The area is notable for its rocky terrain due to its proximity to Crimean mountains. There are also vestiges of a Byzantine defensive tower and a 15th-century Genoese fortress of which the city name has derived. The town was called Aluston (Αλουστον) in the Byzantine Empire, and Lusta during the Genoese rule. Adam Mickiewicz dedicated two of his Crimean Sonnets to Alushta.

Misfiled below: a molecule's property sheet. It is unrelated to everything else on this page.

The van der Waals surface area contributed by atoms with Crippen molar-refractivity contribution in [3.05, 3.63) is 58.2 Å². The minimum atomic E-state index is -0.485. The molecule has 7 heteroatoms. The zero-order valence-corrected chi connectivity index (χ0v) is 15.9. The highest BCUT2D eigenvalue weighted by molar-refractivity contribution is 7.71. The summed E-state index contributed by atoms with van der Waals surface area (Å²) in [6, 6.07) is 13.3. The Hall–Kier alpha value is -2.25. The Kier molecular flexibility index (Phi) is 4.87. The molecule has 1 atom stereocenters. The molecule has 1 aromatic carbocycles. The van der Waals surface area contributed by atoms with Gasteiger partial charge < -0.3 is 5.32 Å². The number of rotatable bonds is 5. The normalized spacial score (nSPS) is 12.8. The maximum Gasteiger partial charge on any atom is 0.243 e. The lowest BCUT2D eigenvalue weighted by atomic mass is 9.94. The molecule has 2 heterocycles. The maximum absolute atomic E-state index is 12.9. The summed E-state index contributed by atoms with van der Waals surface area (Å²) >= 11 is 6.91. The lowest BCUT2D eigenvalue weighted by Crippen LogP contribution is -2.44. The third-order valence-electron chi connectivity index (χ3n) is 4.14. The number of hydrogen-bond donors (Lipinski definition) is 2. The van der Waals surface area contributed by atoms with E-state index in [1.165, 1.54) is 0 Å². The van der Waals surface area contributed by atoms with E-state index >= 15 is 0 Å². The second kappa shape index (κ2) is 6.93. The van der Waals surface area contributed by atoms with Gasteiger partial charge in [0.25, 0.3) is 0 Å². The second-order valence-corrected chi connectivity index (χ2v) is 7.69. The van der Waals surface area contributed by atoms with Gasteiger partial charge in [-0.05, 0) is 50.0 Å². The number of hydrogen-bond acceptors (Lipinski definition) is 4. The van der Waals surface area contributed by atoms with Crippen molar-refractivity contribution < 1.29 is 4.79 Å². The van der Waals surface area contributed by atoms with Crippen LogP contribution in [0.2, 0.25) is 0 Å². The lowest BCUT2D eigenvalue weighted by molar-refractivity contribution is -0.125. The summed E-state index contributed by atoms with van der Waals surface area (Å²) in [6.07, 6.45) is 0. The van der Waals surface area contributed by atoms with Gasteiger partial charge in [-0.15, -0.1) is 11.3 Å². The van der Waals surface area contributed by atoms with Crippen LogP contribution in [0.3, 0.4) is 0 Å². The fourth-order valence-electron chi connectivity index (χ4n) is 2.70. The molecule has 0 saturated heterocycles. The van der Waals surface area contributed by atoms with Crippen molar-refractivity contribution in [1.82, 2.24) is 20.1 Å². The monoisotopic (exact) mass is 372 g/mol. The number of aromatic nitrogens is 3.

In 1910, 544 Jews lived in Alushta, consisting about 13% of the town population. In 1939, they consisted only 2.3% of the town overall population, numbering 251 individuals. On 4 November 1941, the Germans occupied the town and on 24 November 1941, a unit of sonderkommando 10b shot to death 30 Jews along with captured communists and partisans. In early December 1941, about 250 Jews from Alushta were shot to death by sonderkommando 11b in the park of trade union sanatorium no. 7, which is today in the local center for children and creativity.